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A global perspective on aerosol from low-volatility organic compounds

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Author(s): H. O. T. Pye | J. H. Seinfeld

Journal: Atmospheric Chemistry and Physics Discussions
ISSN 1680-7367

Volume: 10;
Issue: 2;
Start page: 4079;
Date: 2010;
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ABSTRACT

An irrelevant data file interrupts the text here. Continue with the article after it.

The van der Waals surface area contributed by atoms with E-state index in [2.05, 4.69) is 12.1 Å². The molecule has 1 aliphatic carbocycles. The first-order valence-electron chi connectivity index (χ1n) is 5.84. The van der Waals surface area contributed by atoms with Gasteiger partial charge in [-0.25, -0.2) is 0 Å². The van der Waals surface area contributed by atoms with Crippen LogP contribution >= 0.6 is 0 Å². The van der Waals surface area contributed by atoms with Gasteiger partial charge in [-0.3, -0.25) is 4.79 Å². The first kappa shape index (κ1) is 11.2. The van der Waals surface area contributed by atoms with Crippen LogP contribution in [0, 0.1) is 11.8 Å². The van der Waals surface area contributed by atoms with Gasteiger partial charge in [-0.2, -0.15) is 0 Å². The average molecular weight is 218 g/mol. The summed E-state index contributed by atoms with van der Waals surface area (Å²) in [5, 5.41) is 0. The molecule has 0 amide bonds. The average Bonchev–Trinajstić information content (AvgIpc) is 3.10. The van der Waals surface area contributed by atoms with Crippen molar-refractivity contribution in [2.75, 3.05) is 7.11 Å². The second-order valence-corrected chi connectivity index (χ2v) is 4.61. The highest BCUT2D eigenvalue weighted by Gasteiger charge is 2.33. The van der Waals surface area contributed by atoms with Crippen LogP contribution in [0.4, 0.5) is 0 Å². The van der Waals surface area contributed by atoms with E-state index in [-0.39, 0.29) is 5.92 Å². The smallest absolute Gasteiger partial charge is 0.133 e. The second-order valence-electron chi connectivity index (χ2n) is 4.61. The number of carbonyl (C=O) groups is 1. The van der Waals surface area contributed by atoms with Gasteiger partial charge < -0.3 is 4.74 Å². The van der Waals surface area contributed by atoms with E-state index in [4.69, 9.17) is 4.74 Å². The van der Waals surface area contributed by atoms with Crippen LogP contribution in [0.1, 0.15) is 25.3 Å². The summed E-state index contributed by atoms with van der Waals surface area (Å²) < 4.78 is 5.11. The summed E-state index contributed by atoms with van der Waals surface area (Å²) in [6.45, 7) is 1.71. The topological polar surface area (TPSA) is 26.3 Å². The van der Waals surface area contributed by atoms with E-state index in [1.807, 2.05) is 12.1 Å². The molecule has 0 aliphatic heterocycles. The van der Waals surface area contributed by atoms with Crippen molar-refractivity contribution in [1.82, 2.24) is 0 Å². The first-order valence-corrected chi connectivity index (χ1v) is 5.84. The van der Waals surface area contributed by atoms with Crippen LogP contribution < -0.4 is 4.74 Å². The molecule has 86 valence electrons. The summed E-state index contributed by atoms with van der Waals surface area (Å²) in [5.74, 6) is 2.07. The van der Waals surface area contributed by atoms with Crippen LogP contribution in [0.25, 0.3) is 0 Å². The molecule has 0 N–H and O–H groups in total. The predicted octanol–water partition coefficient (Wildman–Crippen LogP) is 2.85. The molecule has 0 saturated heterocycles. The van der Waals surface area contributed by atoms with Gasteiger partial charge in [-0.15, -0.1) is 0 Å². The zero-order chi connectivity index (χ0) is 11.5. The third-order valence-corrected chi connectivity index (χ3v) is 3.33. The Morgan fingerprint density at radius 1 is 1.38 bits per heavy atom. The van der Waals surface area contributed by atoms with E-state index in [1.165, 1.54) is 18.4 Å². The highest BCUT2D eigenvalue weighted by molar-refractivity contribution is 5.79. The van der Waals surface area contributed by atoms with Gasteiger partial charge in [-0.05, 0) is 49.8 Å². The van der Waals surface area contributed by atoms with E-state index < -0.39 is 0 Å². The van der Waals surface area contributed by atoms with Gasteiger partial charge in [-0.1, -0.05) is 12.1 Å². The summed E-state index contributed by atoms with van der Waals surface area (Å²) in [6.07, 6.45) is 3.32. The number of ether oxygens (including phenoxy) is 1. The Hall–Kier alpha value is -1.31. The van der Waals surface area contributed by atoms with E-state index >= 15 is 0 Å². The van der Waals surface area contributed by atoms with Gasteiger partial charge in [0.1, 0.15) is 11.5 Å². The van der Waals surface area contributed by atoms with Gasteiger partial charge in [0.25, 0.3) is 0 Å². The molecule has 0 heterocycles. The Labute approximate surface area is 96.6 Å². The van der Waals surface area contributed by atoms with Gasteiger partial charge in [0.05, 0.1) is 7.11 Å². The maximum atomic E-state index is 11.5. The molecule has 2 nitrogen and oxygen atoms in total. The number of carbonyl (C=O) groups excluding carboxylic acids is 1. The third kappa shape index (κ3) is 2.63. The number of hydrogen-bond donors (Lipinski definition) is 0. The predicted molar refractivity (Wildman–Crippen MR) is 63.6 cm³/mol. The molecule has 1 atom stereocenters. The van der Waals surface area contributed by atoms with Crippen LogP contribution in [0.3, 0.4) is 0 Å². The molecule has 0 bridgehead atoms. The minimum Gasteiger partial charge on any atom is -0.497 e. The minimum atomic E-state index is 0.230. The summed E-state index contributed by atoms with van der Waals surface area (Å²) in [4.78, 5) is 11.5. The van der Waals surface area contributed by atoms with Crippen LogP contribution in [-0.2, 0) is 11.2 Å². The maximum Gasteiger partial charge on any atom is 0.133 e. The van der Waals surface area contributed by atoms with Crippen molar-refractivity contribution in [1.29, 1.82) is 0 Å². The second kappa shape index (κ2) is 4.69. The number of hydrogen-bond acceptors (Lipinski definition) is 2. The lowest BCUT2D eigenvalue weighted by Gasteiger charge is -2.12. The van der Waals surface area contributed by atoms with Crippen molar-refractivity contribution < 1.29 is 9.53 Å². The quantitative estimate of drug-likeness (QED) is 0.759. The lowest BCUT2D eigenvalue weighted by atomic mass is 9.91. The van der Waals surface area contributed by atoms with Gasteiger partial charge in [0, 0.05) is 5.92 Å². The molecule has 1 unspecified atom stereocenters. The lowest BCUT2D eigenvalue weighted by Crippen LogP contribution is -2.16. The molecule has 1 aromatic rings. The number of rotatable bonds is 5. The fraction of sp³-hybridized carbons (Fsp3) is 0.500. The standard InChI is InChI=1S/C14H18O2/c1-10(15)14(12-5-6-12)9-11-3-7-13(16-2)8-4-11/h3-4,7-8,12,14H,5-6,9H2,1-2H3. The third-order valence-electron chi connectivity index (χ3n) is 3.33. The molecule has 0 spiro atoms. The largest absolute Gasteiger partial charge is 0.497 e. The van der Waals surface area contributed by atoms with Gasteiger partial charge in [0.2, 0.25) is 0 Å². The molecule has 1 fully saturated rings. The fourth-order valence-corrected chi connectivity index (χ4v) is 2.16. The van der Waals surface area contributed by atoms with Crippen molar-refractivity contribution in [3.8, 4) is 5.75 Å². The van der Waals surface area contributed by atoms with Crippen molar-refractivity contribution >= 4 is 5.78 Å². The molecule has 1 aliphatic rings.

Organic aerosol from primary semivolatile and intermediate volatility compounds is estimated using a global chemical transport model. Semivolatile organic compound (SVOC, saturation concentrations between about 0.1 and 104 μg/m3) oxidation is predicted to be a much larger global source of net aerosol production than oxidation of traditional parent hydrocarbons (terpenes, isoprene, and aromatics). Using a prescribed rate constant and reduction in volatility, the yield of aerosol (defined as the net mass of aerosol formed divided by the total mass of the parent hydrocarbon emitted) from SVOCs is predicted to be about 75% on a global, annually averaged basis. Intermediate volatility compound (IVOC, saturation concentrations between about 104 and 106 μg/m3) emissions and oxidation are highly uncertain since they are not typically measured. The use of a naphthalene-like surrogate with different high-NOx and low-NOx parameterizations produces an aerosol yield of about 30% or roughly 5 Tg/yr of aerosol from IVOC oxidation on a global basis. Estimates of the total global organic aerosol source presented here range between 60 and 100 Tg/yr. This range reflects uncertainty in the parameters for SVOC volatility, SVOC oxidation, SVOC emissions, and IVOC emissions, as well as wet deposition. The highest estimates result if SVOC emissions are significantly underestimated (by more than a factor of 2) or if wet deposition of the gas-phase semivolatile species is less effective than previous estimates. Compared to a traditional non-volatile primary organic aerosol model without IVOCs, the global estimate of organic aerosol production is at most roughly 10% higher than previous studies. Additional information is needed to constrain the emissions and treatment of SVOCs and IVOCs, which have traditionally not been included in models. Comparisons to winter organic carbon observations over the US indicate that SVOC emissions are significantly underestimated by the traditional POA inventories. The degree to which IVOC emissions or other parameters are uncertain is unknown.

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